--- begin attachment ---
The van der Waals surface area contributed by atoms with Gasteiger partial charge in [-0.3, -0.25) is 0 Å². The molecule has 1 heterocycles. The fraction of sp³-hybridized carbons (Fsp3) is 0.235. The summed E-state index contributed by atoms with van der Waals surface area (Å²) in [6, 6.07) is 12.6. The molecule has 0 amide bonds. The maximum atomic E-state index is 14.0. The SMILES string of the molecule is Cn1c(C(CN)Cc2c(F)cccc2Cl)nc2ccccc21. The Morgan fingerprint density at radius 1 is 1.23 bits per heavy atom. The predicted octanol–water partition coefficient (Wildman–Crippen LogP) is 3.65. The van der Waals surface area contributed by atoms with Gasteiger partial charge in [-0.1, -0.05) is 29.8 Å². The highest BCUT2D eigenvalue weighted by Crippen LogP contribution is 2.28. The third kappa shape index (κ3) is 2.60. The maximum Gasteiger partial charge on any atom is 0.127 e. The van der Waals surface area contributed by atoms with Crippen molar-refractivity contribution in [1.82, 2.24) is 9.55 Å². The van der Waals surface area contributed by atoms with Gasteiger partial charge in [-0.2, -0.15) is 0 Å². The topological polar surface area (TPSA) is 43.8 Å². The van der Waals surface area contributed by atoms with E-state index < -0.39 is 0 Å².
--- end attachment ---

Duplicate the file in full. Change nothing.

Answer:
The van der Waals surface area contributed by atoms with Gasteiger partial charge in [-0.3, -0.25) is 0 Å². The molecule has 1 heterocycles. The fraction of sp³-hybridized carbons (Fsp3) is 0.235. The summed E-state index contributed by atoms with van der Waals surface area (Å²) in [6, 6.07) is 12.6. The molecule has 0 amide bonds. The maximum atomic E-state index is 14.0. The SMILES string of the molecule is Cn1c(C(CN)Cc2c(F)cccc2Cl)nc2ccccc21. The Morgan fingerprint density at radius 1 is 1.23 bits per heavy atom. The predicted octanol–water partition coefficient (Wildman–Crippen LogP) is 3.65. The van der Waals surface area contributed by atoms with Gasteiger partial charge in [-0.1, -0.05) is 29.8 Å². The highest BCUT2D eigenvalue weighted by Crippen LogP contribution is 2.28. The third kappa shape index (κ3) is 2.60. The maximum Gasteiger partial charge on any atom is 0.127 e. The van der Waals surface area contributed by atoms with Crippen molar-refractivity contribution in [1.82, 2.24) is 9.55 Å². The van der Waals surface area contributed by atoms with Gasteiger partial charge in [-0.2, -0.15) is 0 Å². The topological polar surface area (TPSA) is 43.8 Å². The van der Waals surface area contributed by atoms with E-state index < -0.39 is 0 Å².